Diffusion spectrum MRI (DSI) provides model-free estimation of the diffusion ensemble average propagator (EAP) and orientation distribution function (ODF) but requires the diffusion data to be acquired on a Cartesian q-space grid. Multi-shell diffusion acquisitions are more flexible and more commonly acquired but have, thus far, only been compatible with model-based analysis methods. Here, we propose a generalized DSI (GDSI) framework to recover the EAP from multi-shell diffusion MRI data. The proposed GDSI approach corrects for q-space sampling density non-uniformity using a fast geometrical approach. The EAP is directly calculated in a preferable coordinate system by multiplying the sampling density corrected q-space signals by a discrete Fourier transform matrix, without any need for gridding. The EAP is demonstrated as a way to map diffusion patterns in brain regions such as the thalamus, cortex and brainstem where the tissue microstructure is not as well characterized as in white matter. Scalar metrics such as the zero displacement probability and displacement distances at different fractions of the zero displacement probability were computed from the recovered EAP to characterize the diffusion pattern within each voxel. The probability averaged across directions at a specific displacement distance provides a diffusion property based image contrast that clearly differentiates tissue types. The displacement distance at the first zero crossing of the EAP averaged across directions orthogonal to the primary fiber orientation in the corpus callosum is found to be larger in the body (5.65 ± 0.09 mum) than in the genu (5.55 ± 0.15 mum) and splenium (5.4 ± 0.15 mum) of the corpus callosum, which corresponds well to prior histological studies. The EAP also provides model-free representations of angular structure such as the diffusion ODF, which allows estimation and comparison of fiber orientations from both the model-free and model-based methods on the same multi-shell data. For the model-free methods, detection of crossing fibers is found to be strongly dependent on the maximum b-value and less sensitive compared to the model-based methods. In conclusion, our study provides a generalized DSI approach that allows flexible reconstruction of the diffusion EAP and ODF from multi-shell diffusion data and data acquired with other sampling patterns.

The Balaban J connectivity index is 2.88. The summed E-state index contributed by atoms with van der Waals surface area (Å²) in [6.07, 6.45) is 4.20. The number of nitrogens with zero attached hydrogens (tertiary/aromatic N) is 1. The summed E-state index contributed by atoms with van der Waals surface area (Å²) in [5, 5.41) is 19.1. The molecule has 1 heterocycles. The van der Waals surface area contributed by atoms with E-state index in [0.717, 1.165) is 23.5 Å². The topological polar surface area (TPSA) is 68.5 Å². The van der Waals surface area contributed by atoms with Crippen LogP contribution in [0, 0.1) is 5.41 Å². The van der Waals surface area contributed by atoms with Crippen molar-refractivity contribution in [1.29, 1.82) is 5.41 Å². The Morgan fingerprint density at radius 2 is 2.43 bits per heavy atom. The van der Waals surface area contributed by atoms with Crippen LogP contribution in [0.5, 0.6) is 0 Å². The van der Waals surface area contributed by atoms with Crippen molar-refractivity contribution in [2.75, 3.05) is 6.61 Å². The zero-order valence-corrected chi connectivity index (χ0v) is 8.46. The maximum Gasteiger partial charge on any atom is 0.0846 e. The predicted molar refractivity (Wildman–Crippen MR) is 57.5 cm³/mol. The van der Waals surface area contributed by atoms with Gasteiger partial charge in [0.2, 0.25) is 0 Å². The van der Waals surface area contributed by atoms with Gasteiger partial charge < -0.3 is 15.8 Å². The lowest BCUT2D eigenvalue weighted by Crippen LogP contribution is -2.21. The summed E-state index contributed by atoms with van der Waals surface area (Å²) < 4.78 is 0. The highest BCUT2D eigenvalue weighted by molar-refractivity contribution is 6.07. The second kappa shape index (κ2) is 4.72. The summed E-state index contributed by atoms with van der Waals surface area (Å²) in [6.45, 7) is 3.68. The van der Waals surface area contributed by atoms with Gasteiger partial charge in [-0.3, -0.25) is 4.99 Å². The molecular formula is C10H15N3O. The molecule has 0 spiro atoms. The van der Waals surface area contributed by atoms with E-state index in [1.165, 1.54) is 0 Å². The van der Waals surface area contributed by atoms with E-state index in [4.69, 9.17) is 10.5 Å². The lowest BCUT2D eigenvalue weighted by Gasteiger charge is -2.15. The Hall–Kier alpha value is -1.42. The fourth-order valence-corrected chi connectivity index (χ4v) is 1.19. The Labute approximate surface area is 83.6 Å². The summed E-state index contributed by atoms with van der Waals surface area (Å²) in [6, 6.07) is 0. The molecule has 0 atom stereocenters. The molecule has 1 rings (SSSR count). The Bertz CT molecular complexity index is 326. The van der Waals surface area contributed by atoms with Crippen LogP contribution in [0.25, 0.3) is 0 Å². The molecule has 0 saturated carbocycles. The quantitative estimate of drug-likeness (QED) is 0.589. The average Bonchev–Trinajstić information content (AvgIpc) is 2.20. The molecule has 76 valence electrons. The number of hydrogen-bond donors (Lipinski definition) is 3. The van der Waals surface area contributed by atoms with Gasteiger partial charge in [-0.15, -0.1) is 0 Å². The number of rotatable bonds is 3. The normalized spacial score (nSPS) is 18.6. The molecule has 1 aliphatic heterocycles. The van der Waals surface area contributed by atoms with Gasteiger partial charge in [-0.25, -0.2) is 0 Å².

View details for PubMedID 30684636

  • Multimodal characterization of the human nucleus accumbens. NeuroImage Cartmell, S. C., Tian, Q., Thio, B. J., Leuze, C., Ye, L., Williams, N. R., Yang, G., Ben-Dor, G., Deisseroth, K., Grill, W. M., McNab, J. A., Halpern, C. H. 2019